By JACQUELINE PRIMO | Assistant Managing Editor
The Palisades Charter Elementary School Science Fair was full of pop, bang and boom as students in kindergarten through fifth grade demonstrated their experiments and displayed their results for family, friends and visiting scientists on Monday, Feb. 1 in the Pali Elementary auditorium.
Fifth graders who participated in the science fair, which is voluntary for all students, competed for prizes including various science kits and award ribbons.
In first place was Sophia von der Ohe with her project, “What Kills Lice?” In second place was Jacquie Traenkle with “5 Second Rule; Good or Bad Idea?” Tying for third place were Jack Dawson with “Canine Rainbow Vision” and Peter Garff and Finn Karish with “Do Video Games Rot Your Brain?” Coming away with an honorary mention was Hailey Barbera with her “Thirsty Plants” project.
Parent organizer Kristy Morris, who was on this year’s science fair team with Alissa Bartle, Christina von der Ohe and David Dawson, said about 180 students participated in this year’s “optional” science fair. Nine parents with PhDs or MDs (including Dawson), as well as seven UCLA and Cedars-Sinai medical professionals, donned their white coats and served as judges.
Morris added that one of the organizers’ goals was to have each science project seen by at least two judges, even though only fifth-grade students’ projects were judged.
For her project, fourth-grader Safiye Gurdil answered the question, “How do plants get their food?”
“My conclusion is that stomatas use carbon dioxide and water to make food. I finally have the answer to my question!” Gurdil told the Palisadian-Post as she gestured to her project, a trifold presentation board decorated with original flowery artwork.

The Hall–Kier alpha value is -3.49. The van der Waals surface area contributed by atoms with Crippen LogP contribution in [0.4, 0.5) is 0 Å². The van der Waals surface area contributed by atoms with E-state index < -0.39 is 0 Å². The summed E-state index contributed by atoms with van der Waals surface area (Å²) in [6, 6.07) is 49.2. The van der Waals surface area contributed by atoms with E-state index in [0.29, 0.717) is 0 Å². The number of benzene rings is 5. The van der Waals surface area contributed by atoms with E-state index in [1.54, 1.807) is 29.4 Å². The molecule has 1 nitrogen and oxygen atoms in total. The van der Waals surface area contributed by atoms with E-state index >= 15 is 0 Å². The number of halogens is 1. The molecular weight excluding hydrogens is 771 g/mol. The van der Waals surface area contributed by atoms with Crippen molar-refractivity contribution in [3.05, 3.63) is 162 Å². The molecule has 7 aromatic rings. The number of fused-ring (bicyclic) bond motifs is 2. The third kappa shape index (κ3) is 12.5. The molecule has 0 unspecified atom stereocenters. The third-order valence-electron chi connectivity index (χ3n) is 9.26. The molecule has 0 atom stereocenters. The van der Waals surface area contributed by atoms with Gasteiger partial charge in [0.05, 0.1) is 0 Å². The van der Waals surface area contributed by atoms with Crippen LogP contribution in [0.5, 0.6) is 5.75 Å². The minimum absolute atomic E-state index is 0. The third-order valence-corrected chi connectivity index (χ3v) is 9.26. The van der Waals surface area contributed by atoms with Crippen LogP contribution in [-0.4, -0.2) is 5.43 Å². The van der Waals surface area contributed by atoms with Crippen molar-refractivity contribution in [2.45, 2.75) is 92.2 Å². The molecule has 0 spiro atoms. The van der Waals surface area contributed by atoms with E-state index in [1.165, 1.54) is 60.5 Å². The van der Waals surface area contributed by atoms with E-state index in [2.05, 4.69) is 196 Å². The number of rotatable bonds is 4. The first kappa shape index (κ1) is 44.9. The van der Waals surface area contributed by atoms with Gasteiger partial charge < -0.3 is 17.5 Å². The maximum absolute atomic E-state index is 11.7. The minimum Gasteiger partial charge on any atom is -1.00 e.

Twin sisters Kaitlyn and Olivia Gregory experimented to see if it was easier to run or walk up a “slippery slope,” coming to the conclusion that the added momentum of running made it easier than walking.
Fourth-grader Vincent Gedgaudas’ hypothesis that water will cushion a falling object and allow it to stay intact when dropped from a great height proved partially true—except when that object is a ball of clay, an egg or a tomato and said object is dropped off of Gedgaudas’ roof.
Friends Devon Farwell and Lily Parlane, a Post Junior Reporter, had messy fun experimenting with Coke and Mentos.
Elise Charbonneau got the inspiration for her project called “Sound Bites” from a visit to the Exploratorium in San Francisco over the winter break.
The experiment involved biting down on a wooden pencil (covered with a plastic straw) to literally hear music coming from a radio attached to the pencil with a speaker wire and battery. Charbonneau said Ludwig van Beethoven, a German composer who was mostly deaf, used a similar method, but with a wooden spoon, to listen to his own compositions.
And answering the age-old question of which kind of gum will blow the biggest bubble—sugar-free or sugar gum—were Sam Ceja and Ryan Natvig with their project “Bubblemania.” The boys said they went through eight packs of gum while conducting their experiment before coming to the conclusion that it doesn’t matter what type of gum you chew—it depends on what type of gum-chewer you are.
Their favorite flavors of gum? Starburst and Swedish Fish.
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